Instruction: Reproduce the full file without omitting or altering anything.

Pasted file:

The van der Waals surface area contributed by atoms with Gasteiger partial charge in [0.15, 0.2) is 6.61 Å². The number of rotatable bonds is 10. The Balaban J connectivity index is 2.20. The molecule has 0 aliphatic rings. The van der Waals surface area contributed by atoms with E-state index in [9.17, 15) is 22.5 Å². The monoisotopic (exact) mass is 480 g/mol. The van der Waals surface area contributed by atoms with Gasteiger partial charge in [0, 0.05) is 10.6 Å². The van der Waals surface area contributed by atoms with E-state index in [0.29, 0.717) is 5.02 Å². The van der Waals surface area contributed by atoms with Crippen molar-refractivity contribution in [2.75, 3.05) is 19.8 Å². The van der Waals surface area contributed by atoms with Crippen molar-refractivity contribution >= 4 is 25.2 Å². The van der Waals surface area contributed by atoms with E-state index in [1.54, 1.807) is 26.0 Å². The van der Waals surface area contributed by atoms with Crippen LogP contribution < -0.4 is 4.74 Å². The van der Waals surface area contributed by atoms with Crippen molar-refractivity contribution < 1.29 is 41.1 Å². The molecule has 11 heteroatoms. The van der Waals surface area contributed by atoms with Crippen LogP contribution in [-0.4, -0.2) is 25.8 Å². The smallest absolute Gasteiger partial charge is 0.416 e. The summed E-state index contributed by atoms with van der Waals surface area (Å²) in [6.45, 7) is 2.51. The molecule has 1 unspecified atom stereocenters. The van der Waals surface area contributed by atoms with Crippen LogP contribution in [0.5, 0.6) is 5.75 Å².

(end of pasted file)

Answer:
The van der Waals surface area contributed by atoms with Gasteiger partial charge in [0.15, 0.2) is 6.61 Å². The number of rotatable bonds is 10. The Balaban J connectivity index is 2.20. The molecule has 0 aliphatic rings. The van der Waals surface area contributed by atoms with E-state index in [9.17, 15) is 22.5 Å². The monoisotopic (exact) mass is 480 g/mol. The van der Waals surface area contributed by atoms with Gasteiger partial charge in [0, 0.05) is 10.6 Å². The van der Waals surface area contributed by atoms with E-state index in [0.29, 0.717) is 5.02 Å². The van der Waals surface area contributed by atoms with Crippen molar-refractivity contribution in [2.75, 3.05) is 19.8 Å². The van der Waals surface area contributed by atoms with Crippen molar-refractivity contribution >= 4 is 25.2 Å². The van der Waals surface area contributed by atoms with E-state index in [1.54, 1.807) is 26.0 Å². The van der Waals surface area contributed by atoms with Crippen LogP contribution < -0.4 is 4.74 Å². The van der Waals surface area contributed by atoms with Crippen molar-refractivity contribution < 1.29 is 41.1 Å². The molecule has 11 heteroatoms. The van der Waals surface area contributed by atoms with Crippen LogP contribution in [-0.4, -0.2) is 25.8 Å². The smallest absolute Gasteiger partial charge is 0.416 e. The summed E-state index contributed by atoms with van der Waals surface area (Å²) in [6.45, 7) is 2.51. The molecule has 1 unspecified atom stereocenters. The van der Waals surface area contributed by atoms with Crippen LogP contribution in [0.5, 0.6) is 5.75 Å².